Hypoglycemia Unawareness of a Different Kind: Surprise Lows
I have written about the honeymoon period, symptoms and signs of hypoglycemia, the use of glucagon, etc., and now am entering somewhat of an unknown territory when I write about hypoglycemia that arises out of nowhere. At the end of the honeymoon period (lasting different lengths of time for each individual) I am sure that many people with diabetes have experienced hypoglycemia without any known precipitating events. We are talking about the times when for absolutely no reason, you begin to run low for a few days and have to either cut down basal insulin or stop bolusing for carbohydrates to avoid severe hypoglycemia. Some families have even informed me that they had to discontinue all insulin for a few days and then blood sugars began to rise with the gradual reinstitution of previous insulin doses.
I have thought about this mystery and developed some possible theories as a result of evidence-based literature. I have recently become aware of several snippets of interesting information: after attack by killer T cells, pancreatic islet cells continue to regenerate, only to be once again targeted by the immune response. The key fact is that B cells do regenerate. We know this to be true based on the recent Joslin report in which pancreases of people with diabetes more than 50 years (after a natural death) were shown to have some islet cells remaining, and as demonstrated by additional research, functioning B cells. What does this mean? Well, it appears that if we can remove the offending autoimmune attack, the B cells seem to have the ability to regenerate. The halt of the autoimmune attack has been the focus of the monoclonal antibody studies that have recently failed to reach efficacy.
What if there was a theoretical regeneration of a finite number of beta cells that puffed out insulin unexpectedly? Perhaps this may be a reason for some of these unexpected low blood sugars.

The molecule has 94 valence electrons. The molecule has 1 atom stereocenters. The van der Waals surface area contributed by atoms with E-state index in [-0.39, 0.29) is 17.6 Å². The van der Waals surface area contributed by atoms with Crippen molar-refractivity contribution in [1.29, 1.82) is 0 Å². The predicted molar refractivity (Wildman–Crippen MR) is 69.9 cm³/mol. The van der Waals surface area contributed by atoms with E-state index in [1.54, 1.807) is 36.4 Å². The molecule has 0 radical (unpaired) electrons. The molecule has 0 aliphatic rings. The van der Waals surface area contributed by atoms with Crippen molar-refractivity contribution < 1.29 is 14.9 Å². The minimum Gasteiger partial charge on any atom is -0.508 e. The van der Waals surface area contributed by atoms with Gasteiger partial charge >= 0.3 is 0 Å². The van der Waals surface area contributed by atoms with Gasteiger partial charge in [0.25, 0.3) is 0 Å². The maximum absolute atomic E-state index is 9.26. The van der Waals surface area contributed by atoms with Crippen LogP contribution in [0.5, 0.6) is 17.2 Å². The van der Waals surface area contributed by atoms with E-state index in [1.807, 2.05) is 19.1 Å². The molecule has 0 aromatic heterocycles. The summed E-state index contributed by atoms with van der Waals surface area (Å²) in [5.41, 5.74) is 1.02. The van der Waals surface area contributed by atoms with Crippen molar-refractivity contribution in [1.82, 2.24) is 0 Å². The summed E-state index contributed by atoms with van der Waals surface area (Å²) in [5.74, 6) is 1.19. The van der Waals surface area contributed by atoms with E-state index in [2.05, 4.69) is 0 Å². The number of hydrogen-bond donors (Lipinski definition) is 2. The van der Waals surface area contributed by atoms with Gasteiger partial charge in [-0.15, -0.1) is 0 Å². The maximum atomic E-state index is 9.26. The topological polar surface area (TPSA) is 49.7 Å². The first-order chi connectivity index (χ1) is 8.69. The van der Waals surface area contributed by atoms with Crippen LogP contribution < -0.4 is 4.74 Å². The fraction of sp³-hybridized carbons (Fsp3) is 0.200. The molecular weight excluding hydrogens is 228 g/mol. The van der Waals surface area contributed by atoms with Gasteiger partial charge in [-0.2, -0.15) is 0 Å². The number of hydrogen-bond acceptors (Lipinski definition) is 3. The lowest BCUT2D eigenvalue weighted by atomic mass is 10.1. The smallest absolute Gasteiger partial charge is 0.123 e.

There are other reasons of course for unexpected lows that may have a more conventional physiologic explanation.
- After a severe low blood sugar in which your body breaks down stored glucose in the liver (glycogen) to attempt to raise serum blood sugar, it takes time for the liver to re-accumulate glucose and begin glycogenesis. Thus, it may take large amounts of ingested carbohydrate to metabolize glucose into glycogen. We know this to be true based on the experience of multiple attempts to increase blood glucose every 15 minutes. It sometimes takes a while to keep blood glucose concentrations at a steady state. In addition, after a severe low, or several severe lows in a row, the body may not be able to keep blood sugars stable as there may be no glycogen left in storage2. Increased insulin sensitivity due to exercise–post-exercise induced hypoglycemia that may even last 36 hours!
- Hormones! I typically hear in my female patients that menstrual periods wreck havoc with blood sugars. There are several patterns that I have noted. The first pattern is such that several days prior to menstruation, blood sugars increase significantly and then as soon as menses begin, blood sugars drop precipitously due to the interplay of hormones. Some women have noted the exact opposite pattern. The key is to determine if a pattern exists to be prepared!
- Illness–We have seen that illness may precipitate both low and high blood sugars. Stress hormones clearly do play role to elevate blood sugars. But why do some people become low (even if they are keeping fluids down and consuming carbohydrate)? Could it be that the immune system is busy doing what it is actually supposed to be doing in terms of fighting foreign invaders instead of its own self? Of course, I am speculating based on the “hygiene” hypothesis that formulates a possible reason for autoimmunity. The hygiene hypothesis postulates that as we have less exposure to antigens with improved living conditions with resultant less illness, our underactive immune system will attack self and thus place us at risk for developing autoimmune disease. Perhaps in infancy, our thymus does not totally learn to distinguish between self and not self.
Keep those carbohydrates available at all times.
Fran Cogen, M.D., C.D.E., is the director of the Childhood and Adolescent Diabetes Program at Children’s National Health System. She wrote about diabetes for HealthCentral.